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So there was some interesting breaking news this week from the American Medical Association (AMA) who seemingly has deemed it within their purview to define and describe the scope of practice for every other health professional group.

The reference and details of this story can be found at the ACCP website:

http://www.accp.com/announcements/amaresponse.aspx

This month was pharmacy’s turn to have its own scope of practice determined by the professional association for another profession …

Why does the AMA feel that it can determine what the role of every other health profession is? The American Pharmacist’s Association does not define the scope of practice of physicians, nurses, respiratory therapists, and so on … Though those in the AMA, whom most (if not all) have never practiced or studied pharmacy, feel that they have the authority to define the entirety and boundaries of what pharmacists are qualified to do.

Not only have they defined for us what our role is, they do not make that definition available to us. They define the roles of every health profession but only make those documents available to AMA members.

I am thankful we have our  pharmacy organizations to send corrected facts to them regarding the practice of our profession.

But … this does provide opportunity to examine how some in the medical establishment view pharmacists:

1. The response letter suggests that the original document suggests that pharmacy involvement in medication management services is simply to compensate for the increasing utilization of technology and automation in the dispensing process. (1) As health care professionals, are not pharmacists creating medication management services to help patients live healthier and longer?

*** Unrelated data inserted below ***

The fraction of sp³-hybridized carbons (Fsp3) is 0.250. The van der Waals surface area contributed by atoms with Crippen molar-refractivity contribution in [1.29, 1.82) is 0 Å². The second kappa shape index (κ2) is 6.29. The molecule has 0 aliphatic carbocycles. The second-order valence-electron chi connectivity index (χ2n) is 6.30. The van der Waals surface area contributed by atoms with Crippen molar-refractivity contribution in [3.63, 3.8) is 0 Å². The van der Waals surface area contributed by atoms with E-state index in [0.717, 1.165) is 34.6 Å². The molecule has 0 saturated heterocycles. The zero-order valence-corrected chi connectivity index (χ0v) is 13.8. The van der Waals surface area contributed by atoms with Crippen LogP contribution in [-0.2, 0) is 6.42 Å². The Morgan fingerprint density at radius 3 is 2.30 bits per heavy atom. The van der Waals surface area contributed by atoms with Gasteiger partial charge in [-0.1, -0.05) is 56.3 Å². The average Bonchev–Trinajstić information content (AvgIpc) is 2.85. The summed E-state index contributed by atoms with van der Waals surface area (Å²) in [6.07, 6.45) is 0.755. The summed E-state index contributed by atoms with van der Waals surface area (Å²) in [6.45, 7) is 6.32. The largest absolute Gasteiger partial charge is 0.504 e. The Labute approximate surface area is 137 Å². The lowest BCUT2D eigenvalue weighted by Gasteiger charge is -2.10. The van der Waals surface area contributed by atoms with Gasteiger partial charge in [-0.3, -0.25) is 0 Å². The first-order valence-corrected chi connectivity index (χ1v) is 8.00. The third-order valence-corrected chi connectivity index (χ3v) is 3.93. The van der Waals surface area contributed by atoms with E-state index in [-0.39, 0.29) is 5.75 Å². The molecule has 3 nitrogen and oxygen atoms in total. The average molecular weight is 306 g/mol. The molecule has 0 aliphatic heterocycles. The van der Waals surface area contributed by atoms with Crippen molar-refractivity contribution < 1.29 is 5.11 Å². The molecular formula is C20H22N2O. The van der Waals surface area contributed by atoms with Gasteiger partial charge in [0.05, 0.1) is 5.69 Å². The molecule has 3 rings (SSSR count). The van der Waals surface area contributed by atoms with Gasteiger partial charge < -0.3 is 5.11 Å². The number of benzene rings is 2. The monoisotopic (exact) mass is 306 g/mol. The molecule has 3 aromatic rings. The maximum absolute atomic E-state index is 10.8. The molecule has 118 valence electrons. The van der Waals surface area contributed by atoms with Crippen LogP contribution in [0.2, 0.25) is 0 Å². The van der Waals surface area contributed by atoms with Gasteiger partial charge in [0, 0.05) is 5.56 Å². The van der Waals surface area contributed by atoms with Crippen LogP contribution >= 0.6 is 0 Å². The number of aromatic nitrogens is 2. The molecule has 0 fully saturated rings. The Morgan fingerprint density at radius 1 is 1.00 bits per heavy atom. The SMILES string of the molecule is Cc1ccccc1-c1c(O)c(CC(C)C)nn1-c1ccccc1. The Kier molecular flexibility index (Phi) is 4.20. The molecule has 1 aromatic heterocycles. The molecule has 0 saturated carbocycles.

2. The recommendation document further states the below statement is mentioned by the AMA:

“To protect patients’ health and safety, physicians considering entering into CPAs with pharmacists should assess whether the education, training, and expertise of a pharmacist adequately equips him or her to initiate, monitor, and/or modify
therapeutic regimens prescribed by physicians,” (2)
Pharmacists get much more training, education, and practice with therapeutic, pharmacologic regimens than do most physicians. This sounds like a warning to physicians to avoid collaborating with pharmacists and utilizing pharmacists in a team-based approach to care. There is a wealth of research showing the pharmacists are more than capable of assisting in the modification of therapeutic regimens for chronic diseases. These modifications almost universally show a significant benefit to patients from this team-based approach to medical care. And I can provide citations to those who would like :).
3. The recommendation document also states the following is stated:
“To provide comprehensive CDTM [comprehensive drug therapy management], the pharmacist must secure the consent of all the physicians who prescribe medications for the patient,” (2)
Is not drug therapy the specialty of pharmacists? Do we need to seek permission from all other providers for a patient before educating patients about their medication therapy? Or before proactively seeking ways to optimize a patient’s therapy?
Granted, we are not able to see the original document, thus all of these impressions are garnered from pharmacy’s response to it. But it shows a disturbing tone. Why can we not continue moving towards team-based care utilizing each profession’s strengths? Why is medication therapy management seen as a threat rather than a benefit to society?

Let me know what you think!
References:
2.

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June 2017
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